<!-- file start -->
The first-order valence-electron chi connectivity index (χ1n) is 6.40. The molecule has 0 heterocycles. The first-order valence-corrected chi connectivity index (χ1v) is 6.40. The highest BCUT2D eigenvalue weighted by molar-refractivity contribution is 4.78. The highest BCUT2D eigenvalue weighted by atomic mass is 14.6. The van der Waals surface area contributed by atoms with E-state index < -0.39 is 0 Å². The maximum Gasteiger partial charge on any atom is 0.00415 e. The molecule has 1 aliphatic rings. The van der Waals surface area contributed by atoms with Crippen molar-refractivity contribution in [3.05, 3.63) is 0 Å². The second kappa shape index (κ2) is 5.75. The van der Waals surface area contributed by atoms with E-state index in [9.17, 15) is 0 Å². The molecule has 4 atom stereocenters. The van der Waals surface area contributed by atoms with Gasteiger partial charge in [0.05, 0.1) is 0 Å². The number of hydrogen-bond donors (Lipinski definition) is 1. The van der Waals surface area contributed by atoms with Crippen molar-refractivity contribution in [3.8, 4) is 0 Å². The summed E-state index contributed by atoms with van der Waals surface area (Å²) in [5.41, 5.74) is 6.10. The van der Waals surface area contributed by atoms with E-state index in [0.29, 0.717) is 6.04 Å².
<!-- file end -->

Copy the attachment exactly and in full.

The first-order valence-electron chi connectivity index (χ1n) is 6.40. The molecule has 0 heterocycles. The first-order valence-corrected chi connectivity index (χ1v) is 6.40. The highest BCUT2D eigenvalue weighted by molar-refractivity contribution is 4.78. The highest BCUT2D eigenvalue weighted by atomic mass is 14.6. The van der Waals surface area contributed by atoms with E-state index < -0.39 is 0 Å². The maximum Gasteiger partial charge on any atom is 0.00415 e. The molecule has 1 aliphatic rings. The van der Waals surface area contributed by atoms with Crippen molar-refractivity contribution in [3.05, 3.63) is 0 Å². The second kappa shape index (κ2) is 5.75. The van der Waals surface area contributed by atoms with E-state index in [9.17, 15) is 0 Å². The molecule has 4 atom stereocenters. The van der Waals surface area contributed by atoms with Gasteiger partial charge in [0.05, 0.1) is 0 Å². The number of hydrogen-bond donors (Lipinski definition) is 1. The van der Waals surface area contributed by atoms with Crippen molar-refractivity contribution in [3.8, 4) is 0 Å². The summed E-state index contributed by atoms with van der Waals surface area (Å²) in [5.41, 5.74) is 6.10. The van der Waals surface area contributed by atoms with E-state index in [0.29, 0.717) is 6.04 Å².